Summer Farm Share Week 18 – Brassica oleracea
Summer Farm Share Week 18 is bountiful with the blues of Brassica oleracea, the species for cabbage, broccoli, kale, kohlrabi and cauliflower. It’s funny how some weeks just stand out in color and you can tell they’re similar even if you don’t know why. I happen to be very partial to blue-green plants, including herbs such as sage, lavender and rosemary. All three are rampant in my garden, not only to eat, but for their beauty as a backdrop for other colors. This week’s farm share bounty includes orange, red and yellow as highlights against that blue-green backdrop. It’s not vibrant but a pastel like hue of a watercolor painting. I love photographing the shares as much as eating them!
Week 16 of our small summer farm share included (featured photo at the top of this post is a full Vegetarian share)…
Cauliflower – 1 head
Apple Cider – 1/2 gallon – I think dad drinks this faster than any of us.
Spaghetti Squash – 1 large
Kohlrabi – 1
Kale – 1 bunch
Sweet Peppers – 3
Sweet Potatoes – 4 lbs
Stanley plums – 2 lbs
Broccoli – 2
Cabbage – 1 small
Leeks – 1 – this went to my parents since we were keeping the cabbage.
Heirloom Tomatoes – 3
My half of our small Vegetarian summer farm share (above photo) and how we used it.
Cauliflower – 1/2 head – this easily goes into a steam or into the freezer. Love cauliflower. Mom’s half is in the freezer so she has something easy.
Apple Cider – 1/4 gallon – I think this is still in the fridge waiting on us. We’re just not fast cider drinkers.
Spaghetti Squash – 1 large – sitting on the counter waiting for a roasting day. We got this one. Will probably share with parents when cooked.
Kale – 1/2 bunch – this will be blanched and put in the freezer for soup. Mom’s half is already in the freezer because I did it.
Sweet Peppers – 1 – into the freezer.
Sweet Potatoes – 2 lbs – baking these in the microwave. So good with a little butter, cinnamon and brown sugar on top.
Stanley plums – 1 lbs – we forgot about these in the fridge.
Broccoli – 1 – in a steam and into the freezer. Mom’s is already in the freezer by my hands.
Cabbage – 1 small – hanging out in the fridge for slow cooker day with smoked Amish ham, potatoes, carrots and celery.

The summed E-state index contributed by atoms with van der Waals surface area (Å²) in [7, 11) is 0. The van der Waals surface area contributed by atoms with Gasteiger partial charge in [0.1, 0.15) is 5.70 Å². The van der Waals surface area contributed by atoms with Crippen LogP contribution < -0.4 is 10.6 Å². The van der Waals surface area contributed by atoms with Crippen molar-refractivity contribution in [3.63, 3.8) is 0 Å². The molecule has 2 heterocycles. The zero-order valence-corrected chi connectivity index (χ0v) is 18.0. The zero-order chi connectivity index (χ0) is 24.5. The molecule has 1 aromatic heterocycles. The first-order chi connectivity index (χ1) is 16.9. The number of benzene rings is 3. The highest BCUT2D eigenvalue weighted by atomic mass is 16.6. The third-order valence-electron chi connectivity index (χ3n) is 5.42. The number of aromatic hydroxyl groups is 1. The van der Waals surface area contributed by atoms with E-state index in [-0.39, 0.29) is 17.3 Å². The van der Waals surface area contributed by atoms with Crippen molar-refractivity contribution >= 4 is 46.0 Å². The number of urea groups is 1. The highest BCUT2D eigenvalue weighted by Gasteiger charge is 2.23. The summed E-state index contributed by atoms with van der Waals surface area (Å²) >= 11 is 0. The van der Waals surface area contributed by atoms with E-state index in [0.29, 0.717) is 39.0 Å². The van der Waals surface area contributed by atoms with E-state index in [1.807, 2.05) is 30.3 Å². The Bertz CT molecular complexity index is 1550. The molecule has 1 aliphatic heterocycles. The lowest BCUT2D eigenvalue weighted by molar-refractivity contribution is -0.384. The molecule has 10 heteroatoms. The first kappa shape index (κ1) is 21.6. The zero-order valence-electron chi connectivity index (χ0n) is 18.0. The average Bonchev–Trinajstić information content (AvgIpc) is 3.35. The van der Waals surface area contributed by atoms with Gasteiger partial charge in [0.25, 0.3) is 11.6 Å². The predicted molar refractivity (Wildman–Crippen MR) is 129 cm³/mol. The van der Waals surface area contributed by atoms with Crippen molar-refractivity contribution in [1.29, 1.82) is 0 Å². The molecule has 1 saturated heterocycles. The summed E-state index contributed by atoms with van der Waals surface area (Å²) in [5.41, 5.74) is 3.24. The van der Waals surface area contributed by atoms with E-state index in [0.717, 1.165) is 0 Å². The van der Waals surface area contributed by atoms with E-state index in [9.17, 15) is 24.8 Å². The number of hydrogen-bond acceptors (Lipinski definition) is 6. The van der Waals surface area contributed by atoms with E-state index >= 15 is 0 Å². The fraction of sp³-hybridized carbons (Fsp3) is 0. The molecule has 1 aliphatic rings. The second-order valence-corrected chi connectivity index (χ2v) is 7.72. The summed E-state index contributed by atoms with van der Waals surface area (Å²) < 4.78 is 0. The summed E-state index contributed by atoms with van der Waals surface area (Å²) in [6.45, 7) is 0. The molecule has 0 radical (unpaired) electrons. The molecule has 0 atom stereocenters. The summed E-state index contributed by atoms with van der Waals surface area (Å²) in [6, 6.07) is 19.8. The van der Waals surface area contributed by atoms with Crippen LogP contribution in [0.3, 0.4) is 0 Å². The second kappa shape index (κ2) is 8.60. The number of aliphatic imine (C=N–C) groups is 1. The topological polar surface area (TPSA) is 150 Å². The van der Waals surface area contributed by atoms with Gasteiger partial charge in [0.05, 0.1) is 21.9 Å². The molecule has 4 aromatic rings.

Heirloom Tomatoes – 2 – these burst open on my counter before we had a chance to eat them.
RESULTS (week of September 26, 2016)…
I ended up with broccoli instead of the carrots this week, which made me happy. I love both but I was really in the mood for some broccoli. These bunches were gorgeous. I also got the cutest little cabbage, unexpectedly. This is the size that’s perfect for two people. I can barely fit those huge cabbages we get into my refrigerator. They pose a problem if I don’t have time to get them into the freezer right away. I’m very excited about this little cabbage. I have plans for it to go into the slow cooker with some ham, potatoes and carrots. Such an easy and delicious meal.
This week was a bust in the cooking arena. We had several illnesses in our family to contend with so my time was spent in the car, or at a hospital, or cooking for someone else. I was supposed to be roasting tomatoes and putting more veggies in the freezer this week. Instead, I worked the farm share two days and unexpected things took over the rest of my free time. I don’t regret any of it.
One of the dishes I made to share was zucchini and the patty pan squash that also used up onions and peppers. Those are easily steamed in a pan together in some veggie broth, seasoned with salt and pepper. We ate those with a sweet potato and some salmon.
Not pictured is the beef pot roast I made with the last of our frozen roasted tomatoes from last year. Those roasted tomatoes make beef taste even better every time. I added carrots, potatoes, celery and onions piled high.
Four of us ate well for several days on those two dishes. So even though I didn’t cook a lot, we ate well.
I’m sure there will be losses as the veggies don’t always wait for when you have time. I accept those losses. Yes, I could have stretched beyond my limit and made it work, but to what end? We have a farm share because I love doing it. I also don’t expect it to be a perfect scenario every week. Do I get disappointed in myself? Of course, I do. But if you’re perfect, life is boring and without direction. At least I know how I can improve. If I can keep my critical self from beating up on my zestful self too much. HA
One thing I have learned is that trying to roast San Marzano Roma tomatoes with October produce isn’t the same as roasting September’s produce. They’re not as ripe, nor do they react to the same storage techniques used in their height of production. I tried several methods of storage unsuccessfully this month and the loss was greater than I expected. Had I been home with a fresh mind, I would have realized my failure a lot sooner. We’re also dealing with less refrigerator space this year. In most months, that’s not an issue, but more refrigeration at the height of the harvest season would really help. I just might have to invest in another small refrigerator next year for August through October harvest.
What food lessons did you learn this year?